I work with senior leaders who spend a good portion of their time in meetings with other senior leaders. You’d think that because these leaders are facing similar challenges, at similar levels, communicating and influencing would be somewhat effortless between them. After all, who understands the challenges of senior leaders better than another senior leader?
Therein lies the rub. It’s true that senior leaders share plenty in common with one another, including similar blind spots, which is why the same types of communications challenges often come up between them. Here are of the most common mistakes we see leaders make and how to rethink communicating with your colleagues at your next meeting.
Remember that you’re never there to just inform one another
Bringing a group of senior leaders together is an expensive proposition. It’s why if you’re asking your highest-paid people to meet, it should only be for a handful of reasons: To make a decision, agree on a path forward, address an urgent matter, debate an important idea, and so on. Bringing senior leaders together to simply inform one another, provide updates or discuss problems with no real resolution is low value for them and their organizations. If you want to inform, share a pre-read, or send along a dashboard link.
Focus on how to move from informing to action
To get at this, stop talking about what you’re working on and start shifting the conversation to produce more results to come out of the conversation. If you’re leading a discussion with other senior leaders, always decide what result you’re there to achieve ahead of time: A decision? Agreement on a plan of action? Alignment around a commitment? Then, determine how you’ll achieve the result in the time given. Don’t underestimate how much more impact and value you can immediately create with those two simple steps.
Own the fact that you are there to sell
Producing results is not a neutral activity, which is why if you’re leading a discussion with other senior executives, remember that you’re there to sell your colleagues on a course of action. Just because they are your peers doesn’t mean they want the same things—or that they are automatically on board with your agenda. It’s your job to persuade, to influence, to break through the noise and get this in-demand audience to care. Sharing compelling data and information may be a helpful starting point, but if you’re meeting with other senior leaders, those are table stakes. To win hearts and minds, do more to put your audience at the center and engage them on how your idea will help them win.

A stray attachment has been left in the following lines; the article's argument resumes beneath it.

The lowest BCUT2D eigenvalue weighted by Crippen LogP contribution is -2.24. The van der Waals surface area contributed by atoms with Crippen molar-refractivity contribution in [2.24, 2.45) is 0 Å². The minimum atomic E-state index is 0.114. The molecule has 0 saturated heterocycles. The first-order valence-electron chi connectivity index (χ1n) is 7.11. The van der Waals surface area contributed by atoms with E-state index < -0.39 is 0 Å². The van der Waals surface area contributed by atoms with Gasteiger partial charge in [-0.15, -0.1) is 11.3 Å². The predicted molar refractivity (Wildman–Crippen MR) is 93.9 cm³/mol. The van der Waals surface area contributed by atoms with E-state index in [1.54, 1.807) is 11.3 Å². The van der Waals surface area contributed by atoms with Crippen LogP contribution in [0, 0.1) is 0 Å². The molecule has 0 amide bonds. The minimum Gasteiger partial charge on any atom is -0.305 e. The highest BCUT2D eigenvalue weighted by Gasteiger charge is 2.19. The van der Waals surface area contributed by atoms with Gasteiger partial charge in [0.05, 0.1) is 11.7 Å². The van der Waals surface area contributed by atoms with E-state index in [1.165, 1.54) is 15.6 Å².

Make the audience the star of the movie
Think about your discussions with other senior leaders like movies, and if the star is you instead of them, you’ve lost the plot. To influence, help the audience see how they benefit in the future you’re describing. To do that, storytelling is key. Your executive peers can be the toughest audience a leader can face. It’s all the more important to paint a compelling picture of the future state. Describe the potential opportunity in realistic, credible terms, walk the audience through a path to achieving the future that feels doable. It may be tempting to boil the ocean or go heavy on the doom and gloom language (“we’re going to be out of business in five years if we don’t start now”), but a little goes a long way. Most of us don’t want to star in a depressing movie, so to influence, work on a compelling narrative that your audience wants to be part of.
Play to win
The biggest mistake I see senior executives make with one another in meetings? They play not to lose, instead of playing to win. In practice, this might look like keeping comments safe when sharing ideas, checking out or multitasking, keeping quiet, refusing to challenge each other in meetings, or not holding peers accountable to achieving results in discussions. The impact is that we miss the opportunity to have the types of high value, business-moving conversations that senior leaders can and should be having. To get at this, self-awareness is essential, and it may require you to do more to make sure your leadership voice can be heard. For many, this may require preparing differently, sharing ideas in a bolder way, or doing more to make sure the value of your ideas is obvious to the audience.
There may be no single action a company can take to improve its business more powerful than this: Enable your senior executive peers to engage in high value conversations with each other, more often, because when this happens, the benefits are far and wide. Decisions get made, alignment is strengthened, and that accelerates results for companies. Equally important, when senior executives show up differently for each other, they create new norms, elevate the culture, and set an even higher standard for performance.
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